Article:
"It’s hard to explain to him how it can be okay, after I’ve told him, fidgeting and angry, about the threat of harassment every time I walk somewhere alone. It’s hard to explain the weird protection that a place like the club—a man’s place, a fantasy place—provides me, with its rules and friendly security guards, protections I live without in real life. And it takes me a long time to recognize the triple reward that I gain from being willingly desirable: not just safety, but the power to remove those who threaten that safety—and the sweet compensation of a lot of money."
As a piece of writing, I really like 'On the Hierarchies of an Australian Strip Club,' by Sam George-Allen, from Issue 26 of The Lifted Brow. I'd certainly recommend reading it, regardless of your views on strip clubs. George-Allen writes beautifully, and the piece offers an interesting look into a world with which I'd guess few would have first-hand experience.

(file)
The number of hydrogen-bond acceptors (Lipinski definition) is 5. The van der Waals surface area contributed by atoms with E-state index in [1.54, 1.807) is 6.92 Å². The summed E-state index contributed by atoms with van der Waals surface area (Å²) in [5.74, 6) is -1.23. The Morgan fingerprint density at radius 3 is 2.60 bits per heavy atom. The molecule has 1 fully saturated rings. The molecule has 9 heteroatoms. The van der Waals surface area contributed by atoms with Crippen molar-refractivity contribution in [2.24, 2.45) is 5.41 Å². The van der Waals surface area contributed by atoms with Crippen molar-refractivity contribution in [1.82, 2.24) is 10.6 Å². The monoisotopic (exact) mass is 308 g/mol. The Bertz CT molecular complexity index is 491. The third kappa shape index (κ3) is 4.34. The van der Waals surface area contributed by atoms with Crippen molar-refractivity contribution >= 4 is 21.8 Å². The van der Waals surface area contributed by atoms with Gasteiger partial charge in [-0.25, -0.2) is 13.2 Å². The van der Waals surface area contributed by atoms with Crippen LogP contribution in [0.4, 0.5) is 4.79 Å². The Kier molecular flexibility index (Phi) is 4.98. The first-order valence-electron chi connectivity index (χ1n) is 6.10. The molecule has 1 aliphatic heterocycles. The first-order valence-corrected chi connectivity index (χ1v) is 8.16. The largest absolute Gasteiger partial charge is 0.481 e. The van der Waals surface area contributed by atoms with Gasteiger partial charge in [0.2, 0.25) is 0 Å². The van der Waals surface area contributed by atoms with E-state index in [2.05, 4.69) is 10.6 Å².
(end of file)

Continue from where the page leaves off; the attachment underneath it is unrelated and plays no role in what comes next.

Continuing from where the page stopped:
Politically, though, it makes me a little uncomfortable. George-Allen is critical of the men who frequent strip clubs, and acknowledges the ways in which it makes her own life outside the strip club more transactional. And yet this idea that the club offers women power ("they are less dancers than athletes, I realise, and wonder how many other female athletes make a thousand dollars a night") and protection (as in the quote above) recurs throughout, and it seems to ignore the way in which these clubs fit into society more broadly, that the same forces which drive strip clubs drive a culture where men harass women on the street.